Terry: Who are you?
Aeon: I am Aeon. Oberon calls me his mad gardener, but I don’t belong to him. He may have bound me here, but he doesn’t know everything about me. Come, walk with me a bit, but mind your step. My pets can be clingy.
Terry: Where do you live?
Aeon: Why here, in the maze. Is it not a wondrous place? Even I don’t know all its twists and turns.
Terry: Are you the hero of your own story?
Aeon: Oh, you are an amusing fellow. All stories are my story. My roots go back to the very beginning of Fairie. And I am an old tree, indeed. You could even say that Lydia’s story is just a continuation of my own, even if she does not yet realize it. If my trees could talk, they would tell you stories that would hold you spellbound, lost within Faerie. Lucky for you, they are sleepy today.
Terry: How do your friends see you?
Aeon: Until Lydia wandered into my maze, I had not understood how someone with power could offer friendship. We have so long been bound by our hatreds, our petty jealousies. I think Lydia is my friend. It is dangerous to offer such a precious gift to the Fae, and I fear for her. If that means I am her friend, then yes, it must be so.
Terry: How do your enemies see you?
Aeon: That is a much more interesting question. Oberon sees a broken, beaten little man, his power contained in a maze he thinks he created. I let him believe his lovely Faerie tale because it suits me. I wasn’t always his tame gardener. But the green and growing things here have always been my allies. Oberon would do well to remember that.
Terry: How does the author see you? Do you think the author portrayed you accurately?
Aeon: She is an interesting one. I think she sees me as clearly as anyone Mortal can, though perhaps that is unfair. Just because she is ephemeral does not mean her vision is wrong, only limited. She is beginning to be troubled by dreams of my past. Perhaps once, she thought of me as benign, a rare ally for her Lydia, but now she understands that like my garden itself, I am wild and twisted. It will not be easy for her to find my story, but now that it has started to take root inside her, well, I suspect I know how this will end.
Terry: What do you regret?
Aeon: The Fae have no regrets. We are creatures of impulse and power. If there is something we desire, either we take it or will it into being. And yet, I envy Lydia. She is so refreshing in her loyalty. If I regret anything, it is that I cannot give her back that which Oberon has stolen.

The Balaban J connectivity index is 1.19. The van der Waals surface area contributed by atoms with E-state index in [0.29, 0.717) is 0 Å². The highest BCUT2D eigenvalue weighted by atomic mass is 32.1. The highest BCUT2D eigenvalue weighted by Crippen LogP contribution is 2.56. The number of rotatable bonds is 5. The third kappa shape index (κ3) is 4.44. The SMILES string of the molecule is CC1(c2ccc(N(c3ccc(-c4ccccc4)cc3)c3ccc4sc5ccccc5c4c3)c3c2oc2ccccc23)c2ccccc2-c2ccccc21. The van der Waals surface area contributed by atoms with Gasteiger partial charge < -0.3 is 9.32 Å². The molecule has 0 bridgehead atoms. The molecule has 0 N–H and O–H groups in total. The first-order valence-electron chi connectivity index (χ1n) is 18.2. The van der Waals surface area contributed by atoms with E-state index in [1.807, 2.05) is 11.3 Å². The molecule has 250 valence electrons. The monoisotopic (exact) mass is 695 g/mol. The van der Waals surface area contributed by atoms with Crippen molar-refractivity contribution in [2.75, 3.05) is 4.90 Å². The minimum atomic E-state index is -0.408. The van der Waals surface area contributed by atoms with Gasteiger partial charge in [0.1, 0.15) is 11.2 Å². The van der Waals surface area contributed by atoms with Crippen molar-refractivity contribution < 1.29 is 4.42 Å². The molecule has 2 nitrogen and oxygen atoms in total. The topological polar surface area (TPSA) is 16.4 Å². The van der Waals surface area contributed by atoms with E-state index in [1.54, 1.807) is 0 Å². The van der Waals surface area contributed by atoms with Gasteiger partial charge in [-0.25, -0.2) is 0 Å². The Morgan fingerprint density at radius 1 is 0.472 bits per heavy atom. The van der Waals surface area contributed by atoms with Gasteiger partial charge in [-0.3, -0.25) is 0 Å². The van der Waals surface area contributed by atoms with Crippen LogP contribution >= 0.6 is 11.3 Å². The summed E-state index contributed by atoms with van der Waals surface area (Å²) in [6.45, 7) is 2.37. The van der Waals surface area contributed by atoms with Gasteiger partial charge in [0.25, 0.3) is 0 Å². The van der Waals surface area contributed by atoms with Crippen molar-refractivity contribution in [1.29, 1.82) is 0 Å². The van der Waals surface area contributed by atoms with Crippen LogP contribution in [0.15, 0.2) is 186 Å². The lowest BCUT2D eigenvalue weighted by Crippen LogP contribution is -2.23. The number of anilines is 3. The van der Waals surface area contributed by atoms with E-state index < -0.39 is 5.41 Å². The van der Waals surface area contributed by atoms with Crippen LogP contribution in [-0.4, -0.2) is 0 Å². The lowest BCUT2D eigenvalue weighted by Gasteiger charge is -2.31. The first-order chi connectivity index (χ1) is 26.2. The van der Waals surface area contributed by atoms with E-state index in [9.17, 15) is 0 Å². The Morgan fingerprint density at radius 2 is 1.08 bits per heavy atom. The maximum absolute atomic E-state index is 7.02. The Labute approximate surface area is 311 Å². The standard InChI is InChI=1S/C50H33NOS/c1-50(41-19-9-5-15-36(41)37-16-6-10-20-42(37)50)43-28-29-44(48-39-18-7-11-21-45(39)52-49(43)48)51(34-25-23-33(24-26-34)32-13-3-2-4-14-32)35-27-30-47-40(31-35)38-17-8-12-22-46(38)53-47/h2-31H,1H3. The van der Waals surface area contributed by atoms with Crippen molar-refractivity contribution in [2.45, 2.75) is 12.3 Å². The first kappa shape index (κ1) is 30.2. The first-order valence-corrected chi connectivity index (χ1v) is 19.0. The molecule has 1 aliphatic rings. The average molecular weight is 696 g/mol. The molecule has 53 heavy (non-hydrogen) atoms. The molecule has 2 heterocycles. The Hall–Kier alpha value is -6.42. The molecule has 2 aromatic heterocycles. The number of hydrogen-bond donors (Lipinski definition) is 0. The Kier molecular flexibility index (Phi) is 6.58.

Terry: Have you ever betrayed anyone?
Aeon: Have you learned nothing about the Fae? Do not place your trust in us, Mortal. All the stories you tell your littles about us and you still don’t understand. We are not bound by such relationships as you prize. We take lovers, but without the childish expectation of love that you chase all your brief lives. You speak of betrayal as if it were some terrible offense. To us, it is merely another turn in a game of power.
Terry: Do you keep your promises?
Aeon: Ah, well that is a different story. What I bind my name to, takes a payment, a tithe if you will. And if I break that oath, I will forfeit a part of myself. We take our word seriously; it is our very selves. You Mortals, who talk of the pain of betrayal, you break your word without thought, without consequence. For all the centuries I have known the ephemerals, this I will never understand. Raised among you as she was, Lydia still understands the weight of a promise, though it would be easier for her if she did not.
Terry: What is your favorite scent? Why?
Aeon: The scent of a just ripe peach. At the heart of my maze, there is a garden. At the heart of that garden, is my peach tree. It is the oldest tree in Faerie and its fruit reminds me of my life before this punishment. The only time the thorns do not torment me is when I am beneath its boughs.